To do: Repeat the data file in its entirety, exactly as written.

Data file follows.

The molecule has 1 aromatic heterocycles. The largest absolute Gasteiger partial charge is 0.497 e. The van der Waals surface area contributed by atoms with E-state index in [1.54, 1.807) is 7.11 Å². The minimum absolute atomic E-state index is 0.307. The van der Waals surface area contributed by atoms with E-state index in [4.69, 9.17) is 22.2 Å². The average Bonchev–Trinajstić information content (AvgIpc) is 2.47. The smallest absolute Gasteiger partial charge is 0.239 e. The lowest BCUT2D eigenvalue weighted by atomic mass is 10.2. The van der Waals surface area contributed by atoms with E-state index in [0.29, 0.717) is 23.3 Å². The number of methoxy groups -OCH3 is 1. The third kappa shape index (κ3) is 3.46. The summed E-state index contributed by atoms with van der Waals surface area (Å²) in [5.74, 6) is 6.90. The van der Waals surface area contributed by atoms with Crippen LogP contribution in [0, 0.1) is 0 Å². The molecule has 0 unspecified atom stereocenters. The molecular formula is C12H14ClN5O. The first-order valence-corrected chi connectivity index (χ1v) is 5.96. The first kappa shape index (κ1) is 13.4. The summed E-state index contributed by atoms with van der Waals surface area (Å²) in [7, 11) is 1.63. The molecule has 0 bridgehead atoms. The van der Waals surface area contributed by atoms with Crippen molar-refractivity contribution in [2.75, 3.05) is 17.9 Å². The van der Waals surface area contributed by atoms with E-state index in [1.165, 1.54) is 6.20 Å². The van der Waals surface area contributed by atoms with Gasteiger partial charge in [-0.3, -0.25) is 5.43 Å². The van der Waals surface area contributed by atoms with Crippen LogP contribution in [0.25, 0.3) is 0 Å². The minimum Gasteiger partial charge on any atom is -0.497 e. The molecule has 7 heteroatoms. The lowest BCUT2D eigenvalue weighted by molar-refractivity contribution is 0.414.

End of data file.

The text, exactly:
The molecule has 1 aromatic heterocycles. The largest absolute Gasteiger partial charge is 0.497 e. The van der Waals surface area contributed by atoms with E-state index in [1.54, 1.807) is 7.11 Å². The minimum absolute atomic E-state index is 0.307. The van der Waals surface area contributed by atoms with E-state index in [4.69, 9.17) is 22.2 Å². The average Bonchev–Trinajstić information content (AvgIpc) is 2.47. The smallest absolute Gasteiger partial charge is 0.239 e. The lowest BCUT2D eigenvalue weighted by atomic mass is 10.2. The van der Waals surface area contributed by atoms with E-state index in [0.29, 0.717) is 23.3 Å². The number of methoxy groups -OCH3 is 1. The third kappa shape index (κ3) is 3.46. The summed E-state index contributed by atoms with van der Waals surface area (Å²) in [5.74, 6) is 6.90. The van der Waals surface area contributed by atoms with Crippen LogP contribution in [0, 0.1) is 0 Å². The molecule has 0 unspecified atom stereocenters. The molecular formula is C12H14ClN5O. The first-order valence-corrected chi connectivity index (χ1v) is 5.96. The first kappa shape index (κ1) is 13.4. The summed E-state index contributed by atoms with van der Waals surface area (Å²) in [7, 11) is 1.63. The molecule has 0 bridgehead atoms. The van der Waals surface area contributed by atoms with Crippen molar-refractivity contribution in [2.75, 3.05) is 17.9 Å². The van der Waals surface area contributed by atoms with E-state index in [1.165, 1.54) is 6.20 Å². The van der Waals surface area contributed by atoms with Gasteiger partial charge in [-0.3, -0.25) is 5.43 Å². The van der Waals surface area contributed by atoms with Crippen LogP contribution in [0.25, 0.3) is 0 Å². The minimum Gasteiger partial charge on any atom is -0.497 e. The molecule has 7 heteroatoms. The lowest BCUT2D eigenvalue weighted by molar-refractivity contribution is 0.414.